Pacific Possible

APAC economic growth has been primarily powered by government support and SMEs acting quickly in using technology for efficiency and productivity. Our EVP, Rajesh Subramaniam, shares his positive perspectives on the future of the Asia-Pacific economy.

Rajesh Subramaniam, FedEx Executive Vice President, Global Strategy, Marketing and Communications, on one of the biggest economic transformations the world has ever seen.

Over the last several years, economic development has continued at a furious pace in the Asia-Pacific region. While turbulence in the Chinese economy has helped slow down that growth a bit, it can’t mask the region’s remarkable rise — something most observers predict will continue.

We sat down with Rajesh Subramaniam, Executive Vice President, Global Strategy, Marketing and Communications, FedEx Services, for his take on the developments. Subramaniam has special connections to the region. He previously led Asia-Pacific marketing for FedEx and remains a frequent traveler to that part of the globe.


ACCESS: Recent slowdown aside, the Asia-Pacific region has flourished in the last decade. Can you provide a sense of perspective on that growth?

RAJESH SUBRAMANIAM: Without question, the situation in China is creating uncertainty throughout the region — and the world, for that matter. But here’s a big-picture figure to consider: Last April, the World Bank noted that Asia-Pacific will account for one-third of global economic growth in 2015, which is twice the combined contribution of all other developing regions. In other words, it remains the world’s fastest-growing region. That growth hasn’t only come from China, either. For instance, Malaysia has averaged 5.7 percent GDP growth since 2010. Last year, Vietnam’s economy expanded by nearly 6 percent, a figure that was fueled in part by a rise in exports. And the Philippines is on track for a similar level of growth, thanks in part to its strong electronics and high-tech manufacturing sectors.


ACCESS: What are some of the factors behind that?

R.S.: Innovation is a huge reason. Each year, Bloomberg ranks the world’s most innovative countries. In 2015, Asian countries accounted for nine of the top 50.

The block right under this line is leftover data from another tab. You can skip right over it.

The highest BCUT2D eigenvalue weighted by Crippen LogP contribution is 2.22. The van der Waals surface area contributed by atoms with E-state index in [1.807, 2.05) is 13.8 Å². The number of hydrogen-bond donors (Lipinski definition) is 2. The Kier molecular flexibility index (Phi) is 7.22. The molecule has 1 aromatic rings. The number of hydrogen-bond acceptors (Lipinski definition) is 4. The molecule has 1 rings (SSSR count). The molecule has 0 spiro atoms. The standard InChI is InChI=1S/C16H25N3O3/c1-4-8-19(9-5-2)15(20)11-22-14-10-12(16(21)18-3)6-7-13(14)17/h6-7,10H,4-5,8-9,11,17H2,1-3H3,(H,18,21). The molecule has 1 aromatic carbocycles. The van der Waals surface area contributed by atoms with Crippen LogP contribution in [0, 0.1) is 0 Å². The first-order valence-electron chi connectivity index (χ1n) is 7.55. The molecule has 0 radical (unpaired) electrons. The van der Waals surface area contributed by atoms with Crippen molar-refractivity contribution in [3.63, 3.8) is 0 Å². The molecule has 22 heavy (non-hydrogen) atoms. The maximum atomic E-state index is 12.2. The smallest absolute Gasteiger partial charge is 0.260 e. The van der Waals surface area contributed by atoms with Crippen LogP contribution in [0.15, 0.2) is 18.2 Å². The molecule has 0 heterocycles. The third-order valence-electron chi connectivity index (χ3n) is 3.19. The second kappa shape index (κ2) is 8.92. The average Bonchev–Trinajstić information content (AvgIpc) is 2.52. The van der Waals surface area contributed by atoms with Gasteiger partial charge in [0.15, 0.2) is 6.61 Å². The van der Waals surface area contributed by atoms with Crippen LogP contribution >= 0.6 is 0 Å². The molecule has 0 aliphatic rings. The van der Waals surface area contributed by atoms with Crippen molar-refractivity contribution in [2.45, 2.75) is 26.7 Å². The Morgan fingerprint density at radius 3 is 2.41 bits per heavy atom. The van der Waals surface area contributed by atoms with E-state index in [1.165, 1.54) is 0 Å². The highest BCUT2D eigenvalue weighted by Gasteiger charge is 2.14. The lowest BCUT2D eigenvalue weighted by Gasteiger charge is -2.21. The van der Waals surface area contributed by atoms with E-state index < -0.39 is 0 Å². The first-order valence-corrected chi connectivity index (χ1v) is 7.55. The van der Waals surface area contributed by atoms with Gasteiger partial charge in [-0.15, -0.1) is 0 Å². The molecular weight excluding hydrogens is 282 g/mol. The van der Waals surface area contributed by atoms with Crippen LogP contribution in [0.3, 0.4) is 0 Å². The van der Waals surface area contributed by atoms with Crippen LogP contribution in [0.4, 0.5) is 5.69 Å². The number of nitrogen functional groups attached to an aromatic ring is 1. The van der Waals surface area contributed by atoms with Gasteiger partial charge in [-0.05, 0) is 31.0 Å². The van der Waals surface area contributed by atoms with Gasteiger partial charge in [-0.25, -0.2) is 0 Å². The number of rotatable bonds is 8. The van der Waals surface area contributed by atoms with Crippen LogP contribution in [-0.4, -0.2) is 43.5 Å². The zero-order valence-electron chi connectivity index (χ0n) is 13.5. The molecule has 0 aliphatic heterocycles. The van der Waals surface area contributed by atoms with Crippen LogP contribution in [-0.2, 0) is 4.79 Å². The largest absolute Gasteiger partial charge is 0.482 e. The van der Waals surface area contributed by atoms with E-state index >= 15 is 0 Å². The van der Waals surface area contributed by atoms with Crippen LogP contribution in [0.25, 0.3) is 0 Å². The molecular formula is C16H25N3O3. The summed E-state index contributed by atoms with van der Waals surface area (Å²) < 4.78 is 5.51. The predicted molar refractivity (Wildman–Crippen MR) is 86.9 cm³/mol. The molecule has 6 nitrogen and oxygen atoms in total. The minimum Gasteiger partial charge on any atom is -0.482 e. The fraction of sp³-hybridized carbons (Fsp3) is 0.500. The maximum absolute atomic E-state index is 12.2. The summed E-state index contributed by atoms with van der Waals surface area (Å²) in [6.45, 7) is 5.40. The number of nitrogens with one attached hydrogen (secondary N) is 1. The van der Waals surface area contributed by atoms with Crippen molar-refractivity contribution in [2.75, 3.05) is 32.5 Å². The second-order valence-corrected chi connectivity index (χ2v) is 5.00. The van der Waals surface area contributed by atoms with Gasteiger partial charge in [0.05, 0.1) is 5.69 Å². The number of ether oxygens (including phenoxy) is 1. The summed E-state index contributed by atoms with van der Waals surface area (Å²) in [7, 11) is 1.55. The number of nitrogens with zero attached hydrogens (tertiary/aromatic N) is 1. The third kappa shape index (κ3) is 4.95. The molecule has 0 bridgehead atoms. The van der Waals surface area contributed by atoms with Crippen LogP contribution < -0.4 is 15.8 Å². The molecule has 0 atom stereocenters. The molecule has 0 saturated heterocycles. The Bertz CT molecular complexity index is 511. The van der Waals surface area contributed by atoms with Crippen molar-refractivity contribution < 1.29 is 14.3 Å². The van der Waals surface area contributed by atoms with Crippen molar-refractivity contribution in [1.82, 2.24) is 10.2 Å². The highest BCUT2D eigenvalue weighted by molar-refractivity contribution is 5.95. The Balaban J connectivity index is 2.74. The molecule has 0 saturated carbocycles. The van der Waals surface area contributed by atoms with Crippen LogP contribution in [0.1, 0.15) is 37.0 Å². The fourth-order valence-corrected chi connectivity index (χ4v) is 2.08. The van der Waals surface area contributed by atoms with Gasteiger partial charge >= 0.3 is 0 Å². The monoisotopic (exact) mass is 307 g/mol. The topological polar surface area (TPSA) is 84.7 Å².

What’s driving the innovation? Numerous elements. The costs of operating a company tend to be lower in Asia-Pacific than in Europe or North America. A recent Microsoft study found that small and medium-sized businesses in emerging Asia-Pacific economies have been quick to leverage platforms such as mobile and the cloud, which helps make them nimble and productive — often on limited budgets. And governments in the region tend to provide high levels of support to business.

Singapore offers a great example of that support. Its government has created hubs for aerospace, healthcare, biotech and more. The results have been remarkable. For example, the aerospace hub has attracted more than 100 companies, including airline engine makers such as Rolls-Royce and Pratt & Whitney. As a result, Singapore is now a global aerospace leader — it handles 25 percent of the Asia-Pacific region’s aircraft and component maintenance, repair and overhaul work.

The same goes for its healthcare hub, which the country began developing in the early part of the last decade. The IMD World Competitiveness Yearbook has noted that Singapore now has the world’s fourth-best healthcare infrastructure, and major corporations such as Medtronic have established a presence in the country within the last few years.

ACCESS: What are some results of this growth and innovation?

R.S.: The most striking is the rise of the region’s middle class. In 2009, Asia was home to 28 percent of the global middle class. Sometime in the next decade, it will be home to 66 percent of the world’s middle-class population.

In other words, we are now in the midst of one of the biggest economic transformations the world has ever seen. The result will be game changing. We will see a new wave of consumers with considerable purchasing power. The balance of geopolitical power could completely shift. And global trade patterns will no doubt look far different than they do today.

We are already beginning to see the effects of this expansion. For example, airlines expect the number of passengers to double over the next two decades. And Boeing has projected that global airlines will need more than 38,000 new planes just to meet the demand.

ACCESS: How does the presence of FedEx help the AsiaPacific region prosper?

R.S.: Well, we’ve had a presence in China and Singapore since 1984, and we have arguably the best transportation network in the region. In 2009, we opened our Asia Pacific Hub in Guangzhou, China. It operates 144 flights each week and anchors our intra-Asia business. In 2012, we opened our South Pacific Regional Hub in Singapore, which is the country’s first and only express transportation facility. It’s a regional consolidation point for trans-shipments in and out of Australia, New Zealand, and Southeast Asia countries such as Laos and Cambodia. And it houses our air, ground and clearance operations under one roof.

Those clearance operations are critical. The hub is also the only one in Singapore that allows for on-site facilitation of cargo shipment clearance by Singapore Customs and the country’s Immigration and Checkpoints Authority. The end result is faster and more convenient customs clearance for FedEx customers.


FedEx is committed to the Asia-Pacific region. With e-commerce and global trade increasing demand for our services, we’ve recently expanded our freight forwarding and supply chain capabilities. We’ve already been here for more than 30 years. We’re looking forward to continuing to provide customers with the services they need as the region continues to grow and evolve.


Source: FedEx Access,